• Incorporation of 2005 data from Statistics Canada’s Industrial Water Survey, which describes water usage by the primary, manufacturing and thermal-electric industries

Improving the integration of environmental and socio-economic information

The long-term goal of CESI is to examine and highlight the linkages between this report’s three indicators and socio-economic issues to enable decision making that better takes into account environmental sustainability. To this end, complementary information tools have been developed and further improvements to the indicators are planned.

Work is continuing to further develop the individual indicators, with more robust analyses to track changes, and with improvements to make the indicators more understandable, relevant and useful to decision makers and the public. All of the indicators will benefit from recent and planned improvements to environmental monitoring systems driven by the CESI initiative. In particular, the freshwater indicator will benefit from new and updated scientific water quality guidelines currently under development, and the scope of the indicator will be broadened to include other beneficial water uses. Improved data management and better analytical methods are also being developed.

To provide important contextual information that can assist in interpreting the indicators, Statistics Canada is developing and delivering new surveys of business and household actions affecting the environment. This year’s CESI report includes data from the first two such surveys to be completed: the 2006 Households and the Environment  Survey and the 2005 Industrial Water Survey. Other surveys under CESI will include an agricultural water use survey and a municipal water survey.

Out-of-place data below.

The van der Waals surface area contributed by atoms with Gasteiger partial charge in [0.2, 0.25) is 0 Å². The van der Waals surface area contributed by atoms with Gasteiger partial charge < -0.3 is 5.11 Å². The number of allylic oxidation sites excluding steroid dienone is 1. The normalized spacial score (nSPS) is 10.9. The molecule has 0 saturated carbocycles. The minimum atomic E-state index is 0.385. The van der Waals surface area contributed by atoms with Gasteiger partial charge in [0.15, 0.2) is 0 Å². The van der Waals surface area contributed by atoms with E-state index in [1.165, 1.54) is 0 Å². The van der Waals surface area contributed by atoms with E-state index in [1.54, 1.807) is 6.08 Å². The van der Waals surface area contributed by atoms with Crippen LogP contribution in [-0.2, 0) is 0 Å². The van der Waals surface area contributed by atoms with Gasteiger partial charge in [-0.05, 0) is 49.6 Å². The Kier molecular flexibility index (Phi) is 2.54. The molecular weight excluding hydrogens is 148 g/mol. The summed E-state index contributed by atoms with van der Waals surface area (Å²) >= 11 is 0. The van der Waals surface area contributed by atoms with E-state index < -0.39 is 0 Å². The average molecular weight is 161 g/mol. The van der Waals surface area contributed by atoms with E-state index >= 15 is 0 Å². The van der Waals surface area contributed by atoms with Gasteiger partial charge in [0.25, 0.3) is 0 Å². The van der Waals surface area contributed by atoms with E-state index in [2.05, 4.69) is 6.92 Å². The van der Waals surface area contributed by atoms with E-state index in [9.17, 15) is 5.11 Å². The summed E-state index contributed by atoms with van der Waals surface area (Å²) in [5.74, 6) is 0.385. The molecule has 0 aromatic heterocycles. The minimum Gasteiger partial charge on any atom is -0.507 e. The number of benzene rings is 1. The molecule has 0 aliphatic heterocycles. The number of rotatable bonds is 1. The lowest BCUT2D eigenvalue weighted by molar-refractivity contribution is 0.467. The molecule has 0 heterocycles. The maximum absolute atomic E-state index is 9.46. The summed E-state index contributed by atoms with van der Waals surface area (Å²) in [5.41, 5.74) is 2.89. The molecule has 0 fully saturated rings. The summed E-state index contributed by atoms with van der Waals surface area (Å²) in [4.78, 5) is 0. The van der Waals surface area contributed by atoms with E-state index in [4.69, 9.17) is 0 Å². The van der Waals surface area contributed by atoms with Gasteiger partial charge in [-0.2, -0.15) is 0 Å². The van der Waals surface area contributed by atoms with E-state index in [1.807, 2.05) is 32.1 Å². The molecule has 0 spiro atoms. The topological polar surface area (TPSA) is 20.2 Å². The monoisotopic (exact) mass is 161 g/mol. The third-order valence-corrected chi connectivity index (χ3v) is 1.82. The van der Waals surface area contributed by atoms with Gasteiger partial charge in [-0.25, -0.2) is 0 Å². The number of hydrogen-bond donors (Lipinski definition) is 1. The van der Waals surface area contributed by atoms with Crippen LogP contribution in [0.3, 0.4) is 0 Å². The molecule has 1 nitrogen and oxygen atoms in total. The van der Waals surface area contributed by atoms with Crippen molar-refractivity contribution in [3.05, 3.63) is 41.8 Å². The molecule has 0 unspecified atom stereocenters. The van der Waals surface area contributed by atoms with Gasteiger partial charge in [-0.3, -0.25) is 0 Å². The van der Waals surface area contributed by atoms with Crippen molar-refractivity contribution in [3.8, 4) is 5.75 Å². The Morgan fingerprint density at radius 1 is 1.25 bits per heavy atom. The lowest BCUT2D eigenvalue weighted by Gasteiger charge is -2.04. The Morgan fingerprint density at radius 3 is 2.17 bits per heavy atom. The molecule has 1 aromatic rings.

Online tools are already enabling users to examine regional and sectoral details and to conduct their own analyses. To further support independent research and analysis, Environment Canada has developed an interactive website that allows users to examine the indicator data in more detail. In addition, Statistics Canada has developed a report on socio-economic information that contains supporting information for CESI. The report provides a wide range of contextual information on the human activities that can influence the indicators.

The Government of Canada website and the Statistics Canada website both provide electronic versions of this report and access to additional information and online analytical tools related to the indicators.


  1. Plus or minus 10 percentage points, resulting in an increase ranging from 2% to 22% at a 90% confidence level.
  2. Plus or minus 13 percentage points, resulting in an increase ranging from 4% to 30% at a 90% confidence level.
  3. Plus or minus 12 percentage points, resulting in an increase ranging from 3% to 27% at a 90% confidence level.
  4. Uses real gross output (the value of an industry’s sales corrected for inflation) to calculate energy intensity.